The characters go into a store or something and an older woman comes up to them. “You must be Logan….and you are Naomi”. Ooooo, spooky. They are on alert. How does this woman know their names. “Oh, your sister emailed me with your pictures.” Okay, why didn’t the sister TELL THEM that? Cheap scary moment. Random crazy woman not so crazy…or is she? You’re back and forth with that, movie. And I despise you for it.
Random scares with chords.
Oh, the tangled web we weave when we try to scare. Sigh. The silly jump scares abound. Unfortunately, no cat scares…that at least would have been mildly entertaining.
Saying “hello” when there’s a weird sound/event.
There’s a scene where Logan, the teenager, is awakened by a honking horn. He gets up, goes to the window and peeks out. There is a car sitting in their driveway, with its lights on bright so he really can’t see anything. He stands there for a while until the car honks its horn. Logan then GOES OUTSIDE (no coat, no shoes) and tries to see who is in the car. What the heck? Then, he goes back to bed and DOES NOT TELL HIS MOTHER. Whaaaa? I dig that they’re kind of estranged because of the father’s death and their poorness, but…..c’mon man!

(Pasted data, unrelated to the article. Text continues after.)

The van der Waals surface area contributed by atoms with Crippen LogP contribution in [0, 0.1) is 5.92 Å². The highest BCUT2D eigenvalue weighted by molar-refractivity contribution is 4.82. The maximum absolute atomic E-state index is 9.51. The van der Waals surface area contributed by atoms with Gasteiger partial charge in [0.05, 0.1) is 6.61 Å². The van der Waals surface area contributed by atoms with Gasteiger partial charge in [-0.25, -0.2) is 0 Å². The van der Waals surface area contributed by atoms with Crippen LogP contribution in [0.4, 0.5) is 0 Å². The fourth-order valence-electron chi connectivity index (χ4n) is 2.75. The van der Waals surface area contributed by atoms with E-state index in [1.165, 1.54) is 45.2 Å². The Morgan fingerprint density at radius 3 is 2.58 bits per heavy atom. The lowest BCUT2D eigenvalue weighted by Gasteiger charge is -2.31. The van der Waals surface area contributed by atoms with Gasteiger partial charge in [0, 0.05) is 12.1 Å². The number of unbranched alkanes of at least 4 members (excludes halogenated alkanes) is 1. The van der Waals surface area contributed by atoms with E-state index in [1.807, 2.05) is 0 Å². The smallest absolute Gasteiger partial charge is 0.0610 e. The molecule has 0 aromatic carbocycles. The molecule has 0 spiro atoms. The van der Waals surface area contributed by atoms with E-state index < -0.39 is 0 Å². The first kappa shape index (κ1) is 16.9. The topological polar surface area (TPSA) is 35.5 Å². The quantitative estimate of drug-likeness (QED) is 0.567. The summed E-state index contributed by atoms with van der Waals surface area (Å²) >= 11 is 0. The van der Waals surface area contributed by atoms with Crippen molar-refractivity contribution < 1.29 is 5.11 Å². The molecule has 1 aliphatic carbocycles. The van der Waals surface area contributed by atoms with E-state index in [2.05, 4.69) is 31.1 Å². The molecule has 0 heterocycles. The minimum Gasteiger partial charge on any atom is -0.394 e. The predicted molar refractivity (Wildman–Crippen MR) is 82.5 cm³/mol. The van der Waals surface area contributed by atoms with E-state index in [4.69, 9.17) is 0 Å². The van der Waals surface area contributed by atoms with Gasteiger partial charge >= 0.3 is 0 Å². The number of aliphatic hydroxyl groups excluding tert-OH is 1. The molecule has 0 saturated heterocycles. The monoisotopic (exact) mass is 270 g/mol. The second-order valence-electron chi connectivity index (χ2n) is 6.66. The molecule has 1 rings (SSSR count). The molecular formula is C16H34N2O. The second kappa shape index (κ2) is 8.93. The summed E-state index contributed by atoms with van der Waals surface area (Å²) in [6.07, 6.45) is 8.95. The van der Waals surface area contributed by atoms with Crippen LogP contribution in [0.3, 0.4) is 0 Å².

Not noticing things are out of place/not telling people when weird things happen
You live in a house, an apartment whatever. You know when doors are open and closed, right? Well, these two don’t. The mother goes somewhere in the house, walks past a door. As we watch, the door opens. When she comes back, and walks right past the door, she doesn’t close it, nor does she even seem to register that it’s open in the first place. I just shook my head. By that time in the movie, I was just watching to see what happened.
Kid has a cereal bowl in his room. He goes to do something, and finds his cereal bowl in the living room. Says nothing.
Black guy dies first
So something scary happens, furniture is rearranged when they leave the house. They come back, are shocked, and FINALLY call the police. After trying to keep his mother from even talking to this dude earlier in the movie, Kid invites the only other black guy in the movie besides the cop, Chris, over to, I guess, protect them against the creepy stuff. And also to be the first victim of mysterious killer. Yeah. Bite it, movie, with your oldest cliche in the damn horror movie book.
Note: There are two black men in this movie. One is a red herring and dies first, the other is a police officer and has THREE WORDS to say. This is 2018, right? I thought we were done with the stereotypes and cliches, but I guess not. Bugger off, movie.